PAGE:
S.T.A.L.K.E.R.: Shadow of Chernobyl has been a game I’ve declined to review. There are some things I’m just not comfortable casting judgment on. A review implies that the reviewer has authority over the game, an intellectual superiority. I can tell you what I think about Stalker, but Stalker is a complex game full of loose ends; it calls upon a creative power within its players to piece them together. What I think about it is constantly changing the more I play and the more I learn. Any review of the game will say much more about the reviewer than the game itself. This is my non-review. It’s just what I think right now.
I’m going to go ahead and say that I like Stalker–a lot. It’s one of my favorite games ever and I still can’t stop talking about. It has a lot of bad points too, and I don’t believe in homogenous scores so I’m not going to pretend that its good qualities somehow cancel out the many bugs, imbalances, obtuseness, or any other possible complaint everyone has about the game. I don’t want to weigh X good thing and Y buggy thing and decide which numerical or lettered score they average as. I don’t write my reviews as recommendations anyway. I don’t write my non-reviews that way either.
Stalker is great because it’s part of something bigger than itself. Before I played it didn’t really know much about Chernobyl or its disaster other than the fact that it was a bad thing that happened several decades ago. Stalker suddenly manifested that reality in front of me in sci-fi, videogamey landscape. Stalker’s zone is obviously nothing like the actual Chernobyl Exclusion Zone. But it bridged the gap between the virtual land of videogames and the reality I had never before had to face.
Between my play sessions, I started reading Wikipedia articles about the real life Chernobyl. Then I dug deeper into the disturbing consequences of that disaster. I was horribly disturbed by these images because they were human in a way that the game couldn’t achieve. I was forced to come to terms with the fact that somewhere in the world is a room full of illiterate children who slither around on their worthless legs all because of this place where I play like a child. I started supporting projects like The Long Shadow of Chernobyl so hopefully more people don’t have to learn about this stuff through a first person shooter.
Maybe Stalker is an insult to the reality of Chernobyl. A sci-fi FPS where you win by killing the mutated victims of the disaster does sound awfully immature on the surface. As an American I’d be more than slightly turned off by a first person shooter where you killed the zombified victims of the September 11 attacks on top of ground zero. Stalker manages to avoid glorifying its violence though. You’re not there to kick ass and chew bubble gum–you’re trapped in the zone fighting to survive along with everyone else. All of the science fiction elements (although I’d rather say “sci-fi” to take emphasis off the game’s nonexistent science) reinforce the terror the zone inspires in stalkers. If any FPS can be taken as a serious work of art, it’s Stalker.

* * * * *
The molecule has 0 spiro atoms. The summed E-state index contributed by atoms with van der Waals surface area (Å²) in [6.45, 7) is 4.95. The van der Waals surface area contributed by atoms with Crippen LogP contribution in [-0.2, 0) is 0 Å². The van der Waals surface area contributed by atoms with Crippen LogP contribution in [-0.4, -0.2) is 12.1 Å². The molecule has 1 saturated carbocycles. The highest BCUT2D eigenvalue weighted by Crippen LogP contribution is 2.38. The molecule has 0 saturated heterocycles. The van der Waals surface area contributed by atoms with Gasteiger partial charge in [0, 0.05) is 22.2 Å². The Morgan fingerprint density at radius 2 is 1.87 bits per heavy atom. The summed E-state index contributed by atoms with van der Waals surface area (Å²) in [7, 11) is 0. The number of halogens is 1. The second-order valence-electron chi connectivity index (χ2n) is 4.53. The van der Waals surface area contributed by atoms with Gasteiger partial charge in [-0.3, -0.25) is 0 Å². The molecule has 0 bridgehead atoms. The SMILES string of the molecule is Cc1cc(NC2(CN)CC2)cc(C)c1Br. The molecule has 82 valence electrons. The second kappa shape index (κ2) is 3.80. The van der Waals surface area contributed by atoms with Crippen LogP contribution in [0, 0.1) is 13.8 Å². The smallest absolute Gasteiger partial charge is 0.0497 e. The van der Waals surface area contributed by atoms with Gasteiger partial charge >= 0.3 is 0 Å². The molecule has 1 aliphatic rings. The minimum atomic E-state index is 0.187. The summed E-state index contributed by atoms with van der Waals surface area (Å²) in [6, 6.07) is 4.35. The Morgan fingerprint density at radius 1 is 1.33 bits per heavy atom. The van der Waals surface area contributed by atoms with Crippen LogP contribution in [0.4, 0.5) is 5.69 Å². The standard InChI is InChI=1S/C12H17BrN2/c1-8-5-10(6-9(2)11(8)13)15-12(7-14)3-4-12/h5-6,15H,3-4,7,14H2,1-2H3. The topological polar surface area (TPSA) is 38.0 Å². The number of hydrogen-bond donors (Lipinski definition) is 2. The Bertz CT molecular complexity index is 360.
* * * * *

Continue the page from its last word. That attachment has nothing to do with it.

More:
But the game’s tie to reality doesn’t end there. Next I read Roadside Picnic, the novel Stalker is loosely based on. The novel (which is completely unrelated to Chernobyl) is nothing like the game, outside of the concept of a “zone” and “stalkers.” But the two do share a key thematic connection–the universe is impossibly beyond our comprehension and all of our attempts to control it only accelerates our inevitable destruction. I still haven’t seen the movie Stalker, which I hear the game also draws its influence from.
The moving qualities of each of these, the real life event of Chernobyl as well as the literary influence, have largely not been carried over to the game. Is this a bad thing, the fact that the game is only a “videogamey” shallow copy of reality and a higher form of art? A pile of implied, unoriginal themes revolving around mutant-shooting? One thing I know is this: without this game, I would never have learned as much as I did about both. Without this videogame I wouldn’t have grown as intellectually as I have.
But Stalker was not simply a signpost pointing me in the direction of more stimulating material, it also fills in the videogame role of this subject. Personally, I never liked the scripted sequences of this game. They always felt like the game suddenly turned into a second-rate Half Life. I fell in love with the sandbox aspects. Wandering around The Zone, seeing the wreckage caused by this vague disaster was incredible. Observing, and participating in, these absurd faction wars where different gangs fight over land that’s not worth its weight in radiation was thought provoking beyond any nonsense like The Void.
How many other games do this? Take a subject well-trodden in other media and allow us to relive it in a way only a videogame can? They aren’t nonexistent, certainly. Civilization (along with many more strategy games), Deus Ex, parts of that delightfully awful Waxworks game I reviewed, and every single World War II glorification game are the obvious examples. We need more though. Instead of a new Fallout game I want to play an RPG that takes place in a real disaster area, not a fantasy sci-fi future land.
Julian Murdoch describes his daughter playing Civilization V on Gamers With Jobs: “More impressively, she walked away from that one game of Civilization asking interesting questions about history, science, war, religion, even geography.” If this is a criteria for judging a game, then Stalker is an A+ for me. If nothing else, I’m an intellectually richer person because I played this game. Doesn’t that count for something?